Chairman Goodlatte’s Principles Stop Durbin’s Internet Sales Tax From Taking Us Over the Cliff

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Growing up I read comics about super-heroes stopping a trains before they went of the cliff.  Today, Chairman Bob Goodlatte showed his own form of heroics by stopping the internet sales tax train from taking us all over the cliff.  He released a set of principles which set this train on a new path…one without a cliff.

I boarded this train a decade ago when the states created a real effort to simplify tax collection on remote sales.  Back then it was called the Streamlined Sales Tax Project (SSTP).  While this train was on the right track, it wasn’t moving fast enough for some.  And like the bad guys in the comics, the big-box stores took over the train, switched the tracks, and set it full throttle on a collision course with mid-size businesses and over the cliff…enter the Marketplace Fairness Act (MFA).

The MFA barreled its way through the Senate without a hearing.  And it looked like the MFA was going to tear through the House too.  After that it would barrel over mid-size businesses across the country.  You can see their concerns in this video.

Under Chairman Goodlatte’s principles, the MFA score ZERO on all 7.

Chairman Goodlatte’s principles provide a litmus test for any plan that would impose new tax burdens on catalog and online businesses; and the MFA clearly fails that test — MFA went a ZERO for 7 (you can see how it stacks up below).

While MFA advocates may think they can tweak their bill to arrive at the Judiciary principles, the message they should take from the Chairman is clear: you can’t get there from here.

So, thank you Chairman Goodlatte for putting this train back on the right track.

How does the Marketplace Fairness Act (MFA) measure up to Chairman Goodlatte’s Principles?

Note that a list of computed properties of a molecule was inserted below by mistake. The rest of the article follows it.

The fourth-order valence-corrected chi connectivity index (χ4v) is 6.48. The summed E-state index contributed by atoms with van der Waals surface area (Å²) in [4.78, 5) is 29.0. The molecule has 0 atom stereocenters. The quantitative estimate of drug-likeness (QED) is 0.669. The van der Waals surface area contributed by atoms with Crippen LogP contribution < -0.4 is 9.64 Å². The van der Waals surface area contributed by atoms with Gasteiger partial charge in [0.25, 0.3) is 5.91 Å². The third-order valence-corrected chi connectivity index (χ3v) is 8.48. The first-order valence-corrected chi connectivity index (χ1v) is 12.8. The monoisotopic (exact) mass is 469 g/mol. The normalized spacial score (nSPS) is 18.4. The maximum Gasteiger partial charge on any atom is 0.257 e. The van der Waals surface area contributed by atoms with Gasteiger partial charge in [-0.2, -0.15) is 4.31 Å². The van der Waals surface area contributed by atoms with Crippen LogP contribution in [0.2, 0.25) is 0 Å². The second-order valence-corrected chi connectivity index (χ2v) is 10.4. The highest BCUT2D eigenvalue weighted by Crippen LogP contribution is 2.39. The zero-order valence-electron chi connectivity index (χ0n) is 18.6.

Principle How does the Marketplace Fairness Act (MFA) measure up to these principles?
1.  Tax Relief – Using the Internet should not create new or discriminatory taxes not faced in the offline world.  Nor should any fresh precedent be created for other areas of interstate taxation by States. MFA Fails.  Only businesses selling online or via catalog would face new taxes and audit demands from 46 states.
2.  Tech Neutrality Brick & Mortar, Exclusively Online, and Brick & Click businesses should all be on equal footing.  The sales tax compliance burden on online Internet sellers should not be less, but neither should it be greater than that on similarly situated offline businesses. MFA Fails. Brick and mortar stores file in only 1 state – but internet and catalog sellers must file for 46 states and up to 550 Indian tribes.
3.  No Regulation Without RepresentationThose who would bear state taxation, regulation and compliance burdens should have direct recourse to protest unfair, unwise or discriminatory rates and enforcement. MFA Fails.  There is no recourse when states make unreasonable demands for taxes and audits.  To seek justice an internet or catalog seller must travel to a foreign state and face the foreign court.
4.  SimplicityGovernments should not stifle businesses by shifting onerous compliance requirements onto them; laws should be so simple and compliance so inexpensive and reliable as to render a small business exemption unnecessary. MFA Fails.  Lacking true simplification and help with software integration, the MFA has to exempt small businesses that could not comply with 46 state tax regimes.
5.  Tax CompetitionGovernments should be encouraged to compete with one another to keep tax rates low and American businesses should not be disadvantaged vis-a-vis their foreign competitors. MFA Fails.  By granting new tax and audit powers to every state, the MFA encourages states to export their tax collection burdens to businesses in other states.  There is no incentive to lower sales taxes.
6.  States’ Rights – States should be sovereign within their physical boundaries.  In addition, the federal government should not mandate that States impose any sales tax compliance burdens. MFA Fails. Gives new tax and audit powers to every state, allowing them to reach across their borders.  This also threatens the physical presence standard for other taxes like the business activity tax.
7.  Privacy RightsSensitive customer data must be protected. MFA Fails.   While previous internet tax bills had a privacy protection clause, MFA says nothing about privacy.

 

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2 replies
  1. Alan Smith
    Alan Smith says:

    About time we heard something settling instead of unsettling coming out of what we used to call the “Seat of Government” – now widely viewed as a hostile federal bureaucracy and its lawmaking enablers.

    Reply

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  1. […] for any Remote Seller Tax Collection legislation.  The Marketplace Fairness Act (MFA) is incompatible with all seven principles, rendering the MFA non-viable in the House of Representatives. The principles are reasonable and, […]

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